Some People Think Bill Gates is Trying to Block the Sun

Bill Gates is often the focus of conspiracy theories. Whether it’s individuals claiming that Gates wants to microchip them with vaccines, or thinking that Bill Gates and the sun have major beef, there’s always something. But let’s backpedal for a second and address this Bill Gates and the sun situation. Recently, some folks have suspected that Bill Gates is trying to block the sun. While some think it’s a matter of combating global warming, others have more nefarious takes on the whole situation — as if for some reason Gates would stand to benefit from blocking out the sun. Here’s what Gates and the SCopEx project are actually working on.

Some people think Bill Gates is trying to block the sun

Bill Gates is not trying to block out the sun
Bill Gates is not trying to block out the sun | LIONEL BONAVENTURE/AFP via Getty Images

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Sometimes when people receive half-explained scientific sounding news, they jump to the worst conclusions. This seems to have been the case with Bill Gates and the sun. Gates recently backed a project that aims to reflect sunlight to combat climate change. 

However, without reading detailed information, conspiracy theorists allowed their imaginations to run rampant. Many came to the conclusion that Bill Gates is trying to block the sun for some nefarious purpose. 

“Oh dear god, this is how it ends isn’t it? How will bill gates afford to block the sun now?” Tweeted one concerned individual. 

“Still crazy to me that Bill Gates wants to block out the sun and people still can’t believe in weather manipulation and chemtrails,” added another misinformed individual

“Yes, Bill gates wants to Block the sun. The Sun is our life force. He also has been buying a lot of farm land. He is not human,” tweeted yet another conspiracy theorist.

So is Bill Gates trying to block the sun? No. He’s not. But before we address the details of the project he’s backing, we should learn more about solar geoengineering. 

What is solar geoengineering?

Bill Gates and the sun are probably on pretty neutral terms
Bill Gates and the sun are probably on pretty neutral terms | Nicolas Liponne/NurPhoto via Getty Images

When it comes to any new scientific theory or endeavor, it’s safe to assume that scientists are probably taking their time and following the scientific process carefully. The same is true when it comes solar geoengineering — the idea that technologies can help us to lower the global temperature by reflecting the sun’s rays back into space.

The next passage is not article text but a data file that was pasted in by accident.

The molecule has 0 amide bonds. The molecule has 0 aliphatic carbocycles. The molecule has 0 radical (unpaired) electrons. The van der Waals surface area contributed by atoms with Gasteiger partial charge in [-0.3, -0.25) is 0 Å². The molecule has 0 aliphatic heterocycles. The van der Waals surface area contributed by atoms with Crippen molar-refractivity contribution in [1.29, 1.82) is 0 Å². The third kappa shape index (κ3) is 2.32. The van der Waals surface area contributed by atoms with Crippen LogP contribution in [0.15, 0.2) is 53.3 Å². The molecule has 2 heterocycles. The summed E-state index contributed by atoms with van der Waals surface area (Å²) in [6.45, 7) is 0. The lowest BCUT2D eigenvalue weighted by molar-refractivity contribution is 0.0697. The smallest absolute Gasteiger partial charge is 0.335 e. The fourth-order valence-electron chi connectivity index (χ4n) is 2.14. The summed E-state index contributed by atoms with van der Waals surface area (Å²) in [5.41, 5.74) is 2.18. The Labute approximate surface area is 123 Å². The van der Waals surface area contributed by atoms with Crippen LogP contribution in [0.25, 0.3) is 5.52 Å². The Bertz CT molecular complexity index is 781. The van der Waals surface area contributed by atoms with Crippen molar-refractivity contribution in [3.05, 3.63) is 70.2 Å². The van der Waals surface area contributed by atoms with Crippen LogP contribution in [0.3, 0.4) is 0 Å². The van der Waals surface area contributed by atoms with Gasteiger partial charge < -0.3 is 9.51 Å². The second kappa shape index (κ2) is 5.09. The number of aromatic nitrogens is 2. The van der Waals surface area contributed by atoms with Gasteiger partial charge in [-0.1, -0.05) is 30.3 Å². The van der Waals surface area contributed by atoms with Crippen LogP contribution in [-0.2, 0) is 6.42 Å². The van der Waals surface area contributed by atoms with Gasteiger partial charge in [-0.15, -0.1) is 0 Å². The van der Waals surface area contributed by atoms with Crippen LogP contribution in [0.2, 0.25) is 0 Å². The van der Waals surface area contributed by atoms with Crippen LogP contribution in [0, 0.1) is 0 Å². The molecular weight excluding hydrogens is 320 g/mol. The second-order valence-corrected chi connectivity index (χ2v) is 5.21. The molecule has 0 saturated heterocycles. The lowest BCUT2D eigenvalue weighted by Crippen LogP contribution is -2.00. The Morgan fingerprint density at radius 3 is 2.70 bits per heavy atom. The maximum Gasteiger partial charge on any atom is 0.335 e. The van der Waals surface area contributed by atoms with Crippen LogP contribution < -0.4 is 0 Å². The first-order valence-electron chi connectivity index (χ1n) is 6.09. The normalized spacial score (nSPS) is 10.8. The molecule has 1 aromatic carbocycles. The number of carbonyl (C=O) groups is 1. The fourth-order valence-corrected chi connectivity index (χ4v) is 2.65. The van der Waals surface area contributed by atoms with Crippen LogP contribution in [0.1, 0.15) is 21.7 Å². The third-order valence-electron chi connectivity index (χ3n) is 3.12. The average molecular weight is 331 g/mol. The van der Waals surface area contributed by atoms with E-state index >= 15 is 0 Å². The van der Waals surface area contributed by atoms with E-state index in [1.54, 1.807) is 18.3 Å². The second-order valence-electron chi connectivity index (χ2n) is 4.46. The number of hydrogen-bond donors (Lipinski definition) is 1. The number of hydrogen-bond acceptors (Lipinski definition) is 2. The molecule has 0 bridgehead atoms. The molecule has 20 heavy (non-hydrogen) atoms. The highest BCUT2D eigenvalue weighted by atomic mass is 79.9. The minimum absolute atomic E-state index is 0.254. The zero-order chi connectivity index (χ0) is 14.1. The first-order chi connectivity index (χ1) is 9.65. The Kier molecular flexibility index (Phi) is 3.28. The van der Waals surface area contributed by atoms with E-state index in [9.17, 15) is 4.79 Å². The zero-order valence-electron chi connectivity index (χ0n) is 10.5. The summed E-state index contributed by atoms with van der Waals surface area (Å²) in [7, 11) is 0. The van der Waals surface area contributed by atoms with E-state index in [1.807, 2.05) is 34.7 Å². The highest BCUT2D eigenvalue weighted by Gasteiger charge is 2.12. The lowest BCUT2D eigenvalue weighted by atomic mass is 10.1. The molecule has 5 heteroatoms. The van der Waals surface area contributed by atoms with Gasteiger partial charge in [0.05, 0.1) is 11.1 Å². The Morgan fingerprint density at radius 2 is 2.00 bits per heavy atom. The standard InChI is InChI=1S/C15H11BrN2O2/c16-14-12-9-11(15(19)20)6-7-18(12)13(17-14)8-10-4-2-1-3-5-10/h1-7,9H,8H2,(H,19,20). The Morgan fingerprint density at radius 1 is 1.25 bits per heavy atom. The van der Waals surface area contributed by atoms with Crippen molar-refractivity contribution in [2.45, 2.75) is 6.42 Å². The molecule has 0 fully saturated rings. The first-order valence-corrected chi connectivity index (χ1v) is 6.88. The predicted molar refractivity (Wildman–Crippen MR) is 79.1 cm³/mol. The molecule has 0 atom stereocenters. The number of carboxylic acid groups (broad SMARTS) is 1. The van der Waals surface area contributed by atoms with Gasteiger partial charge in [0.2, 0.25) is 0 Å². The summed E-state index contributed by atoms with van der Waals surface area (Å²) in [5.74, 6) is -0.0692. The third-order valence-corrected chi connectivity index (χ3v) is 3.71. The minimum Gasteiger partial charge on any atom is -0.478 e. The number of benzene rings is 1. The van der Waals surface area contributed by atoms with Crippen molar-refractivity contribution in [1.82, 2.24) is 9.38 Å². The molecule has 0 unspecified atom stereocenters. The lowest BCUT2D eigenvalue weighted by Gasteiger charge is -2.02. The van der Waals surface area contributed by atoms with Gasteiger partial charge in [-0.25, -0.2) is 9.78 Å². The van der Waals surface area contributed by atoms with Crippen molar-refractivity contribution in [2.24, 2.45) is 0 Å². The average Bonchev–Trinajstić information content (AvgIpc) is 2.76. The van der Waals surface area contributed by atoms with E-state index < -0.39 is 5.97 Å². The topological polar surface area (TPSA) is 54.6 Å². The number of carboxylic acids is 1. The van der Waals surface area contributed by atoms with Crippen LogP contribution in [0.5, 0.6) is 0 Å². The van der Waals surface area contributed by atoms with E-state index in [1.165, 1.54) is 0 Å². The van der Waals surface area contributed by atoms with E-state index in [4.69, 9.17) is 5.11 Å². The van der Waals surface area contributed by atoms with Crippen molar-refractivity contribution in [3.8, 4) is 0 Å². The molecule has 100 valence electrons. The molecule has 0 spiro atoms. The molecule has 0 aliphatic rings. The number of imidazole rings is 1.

Solar geoengineering currently involves two possible approaches — straospheric aerosol injection, SAI, and marine cloud brightening, MCB. 

SAI involves utilizing small particles in the upper atmosphere to help reflect sunlight. These would include sulfates or other aerosol particles, per the Union of Concerned Scientists. There is much anxiety over the potential long-lasting and global impact that SAI could have were it to be implemented immediately, and without further research. 

MCB involves utilizing sea salt, spraying it into marine clouds to enhance reflectivity to help reflect the sun’s rays. 

It is worth noting that these options are considered by some to be a last-ditch, critical scenario effort to save the planet if they should be needed. 

SCoPEx explains their project with Bill Gates

Phoebe Adele Gates, Bill Gates, and Melinda Gates
Phoebe Adele Gates, Bill Gates, and Melinda Gates | Jamie McCarthy/Getty Images for Bill & Melinda Gates Foundation

While individuals are concerned that Bill Gates is trying to block out the sun, it’s worth noting that this is not the case. Rather, Gates is merely helping to financially back SCoPEx, a project that aims to research SAI — not actively implement it in any grand scale. 

As it stands now, most research into solar geoengineering involves computer models, and so having any opportunity to do real-life research is valuable, even if it is small. 

“Such simulations are the primary tool for estimating the risks and benefits of solar geoengineering, but current limitations may make the simulations look too good. SCoPEx will make quantitative measurements of aspects of the aerosol microphysics and atmospheric chemistry that are currently highly uncertain in the simulations,” SCoPEx explains on their Harvard page

“It is not a test of solar geoengineering per se. Instead, it will observe how particles interact with one another, with the background stratospheric air, and with solar and infrared radiation.”

“Improved understanding of these processes will help answer applied questions such as, is it possible to find aerosols that can reduce or eliminate ozone loss, without increasing other physical risks?” they write. 

Essentially, SCoPEx is trying to increase our pool of available knowledge when it comes to SAI interactions, and even to see if there are alternative uses or routes for SAI to take that might be less globally impactful. Long story short, Bill Gates is not trying to block out the sun. 

David Keith, a Harvard professor working on the project explained, “It would be crazy to start deploying solar geoengineering today. It’s perhaps equally crazy to keep ignoring it.”